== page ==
Unfortunately a number of buildings such as Building 41 and buttressed Building 76 have suffered from 20th century additions and alterations. These attached buildings together have east and west facades over three blocks long, but the continuity of the east facade is broken intermittently by one story additions which destroy the rhythmic division into bays.
Almost all industrial buildings abut the streets and many are attached so that there are regular streetlines and a definite feeling of enclosure of space. Most buildings have a very long axis and a narrow axis determined by the norman mid- to late-19th century truss span. Some of the 20th century structures are wider reflecting technological changes in building construction. The industrial buildings in the east half of the district predominately have longer north-west axes while those in the west half have longer east-west axes. An exception is building 33 and 36. These buildings dating from 1855 are west of Paulding Street and north of Kennon Street and form a quadrangle occupying an entire city block. The 2-story, hipped roof buildings' longer axes are the north-south ones.
Five buildings at the northwest south of Washington Avenue between Isaac Hull Avenue and Patterson Avenue create a particularly fine street scene due to their rhythmic spacing and similar mass. These structures erected between 1860 and 1902 have arched openings and three bay gable ends with large central entrances. Two buildings have been joined to form Building 104 but the addition does not destroy the effect of the grouping. Dahlgren's Foundry which was south of these blocks has been replaced by attached 20th century structures.
In the 19th century the waterfront was dominated by Ship Houses. Now it contains piers, Admiral Willard Park, and, at the east, the Marine Railroad. Just west of the slip with the functioning marine railroad is the 470' long building which contained the Model Basin. Constructed in 1897 this one story building with monitor roof has no windows on its east and west facades. The basin has been filled in and the building is now used for storage.
The functions of most buildings have changed over the years reflecting changing types of ordnance and ways of manufacturing. Since the weapons plant closed in 1962 most of the industrial buildings have been used for storage. However, a museum is housed in part of Building 76 and some buildings are used as offices. Residences continue to serve their original function and some structures such as the Commandant's Office and Building 58, previously used as a store and later as a storage house, now serve residential functions.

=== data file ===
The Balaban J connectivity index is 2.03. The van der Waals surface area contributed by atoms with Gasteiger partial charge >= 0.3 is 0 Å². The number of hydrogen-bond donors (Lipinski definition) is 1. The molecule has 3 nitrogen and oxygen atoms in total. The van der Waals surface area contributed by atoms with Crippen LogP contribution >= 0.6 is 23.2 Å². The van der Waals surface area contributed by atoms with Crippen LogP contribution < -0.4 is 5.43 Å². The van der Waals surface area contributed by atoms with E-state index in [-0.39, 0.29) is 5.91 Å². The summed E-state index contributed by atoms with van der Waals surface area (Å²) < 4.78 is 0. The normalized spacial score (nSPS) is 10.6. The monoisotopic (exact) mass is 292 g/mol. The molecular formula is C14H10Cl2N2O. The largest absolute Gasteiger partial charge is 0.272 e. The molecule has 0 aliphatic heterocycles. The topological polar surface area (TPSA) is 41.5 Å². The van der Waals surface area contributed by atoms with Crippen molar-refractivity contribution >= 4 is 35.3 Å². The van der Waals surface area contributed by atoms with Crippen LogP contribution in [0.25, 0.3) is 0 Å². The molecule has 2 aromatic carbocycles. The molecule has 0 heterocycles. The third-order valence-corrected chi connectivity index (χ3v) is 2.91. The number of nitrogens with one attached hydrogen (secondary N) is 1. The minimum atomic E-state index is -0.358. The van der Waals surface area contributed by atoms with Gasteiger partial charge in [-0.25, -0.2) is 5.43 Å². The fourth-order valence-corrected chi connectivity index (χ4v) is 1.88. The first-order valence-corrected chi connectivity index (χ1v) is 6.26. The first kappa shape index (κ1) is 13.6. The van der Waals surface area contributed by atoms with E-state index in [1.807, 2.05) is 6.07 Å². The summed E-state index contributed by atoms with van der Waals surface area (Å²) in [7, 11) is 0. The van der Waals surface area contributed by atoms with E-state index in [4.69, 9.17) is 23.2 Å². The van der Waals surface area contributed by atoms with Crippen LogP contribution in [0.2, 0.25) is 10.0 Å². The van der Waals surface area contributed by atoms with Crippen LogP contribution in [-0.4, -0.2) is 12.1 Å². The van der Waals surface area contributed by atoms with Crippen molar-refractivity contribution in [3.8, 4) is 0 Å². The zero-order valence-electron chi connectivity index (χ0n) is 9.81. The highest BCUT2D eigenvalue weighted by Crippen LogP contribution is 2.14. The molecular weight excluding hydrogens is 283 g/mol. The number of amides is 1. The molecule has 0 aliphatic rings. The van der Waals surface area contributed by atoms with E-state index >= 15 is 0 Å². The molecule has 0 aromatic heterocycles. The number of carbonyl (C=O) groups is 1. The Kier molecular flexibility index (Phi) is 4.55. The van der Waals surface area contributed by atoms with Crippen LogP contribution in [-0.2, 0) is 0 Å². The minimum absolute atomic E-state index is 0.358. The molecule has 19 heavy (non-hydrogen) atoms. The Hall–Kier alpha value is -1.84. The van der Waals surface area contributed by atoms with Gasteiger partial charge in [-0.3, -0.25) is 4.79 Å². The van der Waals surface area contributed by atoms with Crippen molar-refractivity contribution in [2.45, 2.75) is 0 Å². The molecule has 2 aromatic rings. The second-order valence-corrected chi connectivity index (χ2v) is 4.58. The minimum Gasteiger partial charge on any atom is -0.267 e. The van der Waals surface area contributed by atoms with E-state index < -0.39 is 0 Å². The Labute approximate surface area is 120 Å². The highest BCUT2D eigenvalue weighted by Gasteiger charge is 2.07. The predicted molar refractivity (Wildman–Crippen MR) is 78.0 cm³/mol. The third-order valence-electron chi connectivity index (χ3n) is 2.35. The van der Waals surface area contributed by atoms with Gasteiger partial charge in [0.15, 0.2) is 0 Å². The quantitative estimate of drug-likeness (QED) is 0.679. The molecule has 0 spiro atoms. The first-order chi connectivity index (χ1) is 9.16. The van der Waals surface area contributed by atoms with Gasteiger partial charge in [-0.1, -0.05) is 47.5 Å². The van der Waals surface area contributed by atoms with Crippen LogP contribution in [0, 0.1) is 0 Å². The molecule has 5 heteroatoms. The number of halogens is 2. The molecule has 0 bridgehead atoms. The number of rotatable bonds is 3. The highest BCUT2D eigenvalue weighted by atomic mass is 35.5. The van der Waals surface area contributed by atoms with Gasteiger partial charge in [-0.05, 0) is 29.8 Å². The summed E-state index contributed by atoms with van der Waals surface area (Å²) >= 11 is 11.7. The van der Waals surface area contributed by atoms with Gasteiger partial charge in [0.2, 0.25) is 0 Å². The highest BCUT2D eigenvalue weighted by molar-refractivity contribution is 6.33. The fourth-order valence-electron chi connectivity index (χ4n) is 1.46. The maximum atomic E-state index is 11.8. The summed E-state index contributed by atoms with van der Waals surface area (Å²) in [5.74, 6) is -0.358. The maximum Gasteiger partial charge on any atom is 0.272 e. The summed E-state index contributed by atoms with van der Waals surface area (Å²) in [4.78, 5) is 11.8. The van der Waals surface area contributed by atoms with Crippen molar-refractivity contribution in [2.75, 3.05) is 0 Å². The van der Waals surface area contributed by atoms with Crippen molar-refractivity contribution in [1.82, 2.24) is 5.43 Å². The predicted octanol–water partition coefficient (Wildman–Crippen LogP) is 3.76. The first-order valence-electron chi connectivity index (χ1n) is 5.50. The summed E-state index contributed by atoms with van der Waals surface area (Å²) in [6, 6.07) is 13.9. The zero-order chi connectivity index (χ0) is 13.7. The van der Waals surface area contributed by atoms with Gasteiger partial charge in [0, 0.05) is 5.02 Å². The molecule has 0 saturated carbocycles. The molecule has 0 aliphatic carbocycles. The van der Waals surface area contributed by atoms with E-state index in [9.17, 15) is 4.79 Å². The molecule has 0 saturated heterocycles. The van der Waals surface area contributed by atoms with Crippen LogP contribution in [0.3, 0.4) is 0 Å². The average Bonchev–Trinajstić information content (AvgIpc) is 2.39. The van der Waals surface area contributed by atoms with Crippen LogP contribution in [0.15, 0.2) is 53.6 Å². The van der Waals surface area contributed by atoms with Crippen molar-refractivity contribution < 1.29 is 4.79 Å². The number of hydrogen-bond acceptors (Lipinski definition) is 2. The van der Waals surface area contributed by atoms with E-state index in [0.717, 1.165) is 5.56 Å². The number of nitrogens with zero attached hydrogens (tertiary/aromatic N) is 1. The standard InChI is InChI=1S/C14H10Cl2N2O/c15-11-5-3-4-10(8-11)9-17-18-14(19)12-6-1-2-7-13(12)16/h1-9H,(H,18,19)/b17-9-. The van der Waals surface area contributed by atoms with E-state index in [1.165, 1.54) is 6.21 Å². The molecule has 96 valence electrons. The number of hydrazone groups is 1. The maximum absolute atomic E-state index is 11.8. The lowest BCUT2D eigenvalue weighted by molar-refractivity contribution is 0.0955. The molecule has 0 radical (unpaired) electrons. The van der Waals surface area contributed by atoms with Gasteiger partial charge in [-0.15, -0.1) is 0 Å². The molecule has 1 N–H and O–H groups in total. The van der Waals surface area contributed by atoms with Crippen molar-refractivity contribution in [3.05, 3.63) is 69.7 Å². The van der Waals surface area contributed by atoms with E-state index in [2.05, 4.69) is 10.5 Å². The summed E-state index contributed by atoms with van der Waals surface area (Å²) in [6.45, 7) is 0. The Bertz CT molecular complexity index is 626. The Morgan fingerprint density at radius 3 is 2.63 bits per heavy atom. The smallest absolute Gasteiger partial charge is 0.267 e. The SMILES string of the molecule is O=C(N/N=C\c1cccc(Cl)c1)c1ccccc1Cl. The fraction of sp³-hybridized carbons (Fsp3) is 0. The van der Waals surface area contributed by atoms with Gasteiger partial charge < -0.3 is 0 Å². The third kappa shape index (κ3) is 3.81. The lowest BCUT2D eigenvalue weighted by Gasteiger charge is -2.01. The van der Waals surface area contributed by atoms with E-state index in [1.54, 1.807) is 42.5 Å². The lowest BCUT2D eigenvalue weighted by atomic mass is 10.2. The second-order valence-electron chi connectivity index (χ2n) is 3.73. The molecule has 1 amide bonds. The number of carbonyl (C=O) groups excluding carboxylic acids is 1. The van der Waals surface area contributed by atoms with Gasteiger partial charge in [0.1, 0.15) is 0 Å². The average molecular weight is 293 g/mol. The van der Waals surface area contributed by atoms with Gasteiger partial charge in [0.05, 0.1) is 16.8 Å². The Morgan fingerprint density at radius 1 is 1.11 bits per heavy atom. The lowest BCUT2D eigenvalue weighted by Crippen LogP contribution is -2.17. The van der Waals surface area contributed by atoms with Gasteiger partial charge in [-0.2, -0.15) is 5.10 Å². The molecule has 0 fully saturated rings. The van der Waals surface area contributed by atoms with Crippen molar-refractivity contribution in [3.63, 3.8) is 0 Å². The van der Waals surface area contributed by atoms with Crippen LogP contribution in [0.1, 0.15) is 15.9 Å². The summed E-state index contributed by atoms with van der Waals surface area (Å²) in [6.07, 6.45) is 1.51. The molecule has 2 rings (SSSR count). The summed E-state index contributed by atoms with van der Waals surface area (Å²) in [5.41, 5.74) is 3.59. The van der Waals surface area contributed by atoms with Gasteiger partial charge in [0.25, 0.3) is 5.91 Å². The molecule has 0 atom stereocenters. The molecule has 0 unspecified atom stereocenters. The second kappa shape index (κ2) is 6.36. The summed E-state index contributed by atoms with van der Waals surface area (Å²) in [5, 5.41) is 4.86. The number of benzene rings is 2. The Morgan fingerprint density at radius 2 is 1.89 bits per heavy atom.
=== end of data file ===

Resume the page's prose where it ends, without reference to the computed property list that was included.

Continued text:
The Joint Committee on Landmarks has designated the Washington Navy Yard Historic District a Category II Landmark of importance which contributes significantly to the cultural heritage and visual beauty of the District of Columbia. Established in 1799, it was one of the United States' first naval yards. It was our primary navy yard until 1815, and later in the nineteenth century it became the center for naval ordnance research and production. In this role it made many significant technological advances, most important of which was the work of John Dahlgren in the 1840s and 1850s. The Navy Yard also has an important place in Washington's local history. It is the southern terminus for L'Enfant's Eighth Street (East) axis, and was one of the city's few important nineteenth century manufacturing establishments.
The Washington Navy Yard is located on the west bank of the Anacostia River at the terminus of the Eighth Street axis. Initially, most of the land was underwater, but landfill operations steadily increased the Yard's size from about 16 acres in 1801 to about 40 acres by 1858. Nineteenth century plans indicate that its boundaries were extended somewhat to the west later in the century, but almost all of the Yard's buildings remained within the 1858 borders until the twentieth century. With the exception of the land which runs for about 80 feet west of Isaac Hull Avenue and is now under the control of the General Services Administration, the proposed historic district, bounded by Parsons Avenue (9th Street) on the east Isaac Hull Avenue on the west, M Street on the north, and the Anacostia River on the south, is almost identical to the 1858 borders of the Washington Yard.
Congress never specifically appropriated any money for the establishment of the Navy Yard. Secretary of the Navy Benjamin Stoddert, encouraged by George Washington's enthusiasm for such an establishment in Washington, used the money from a 1799 appropriation for ship construction to found the Yard. The Yard's official founding date is October 2, 1799, the date that the District Commissioners transferred Public Reservation #14 to the United States Government for the yard. A few months later, on March 17, 1800, adjoining Squares 883 and 884 were purchased by the Navy Yard to complete its initial boundaries.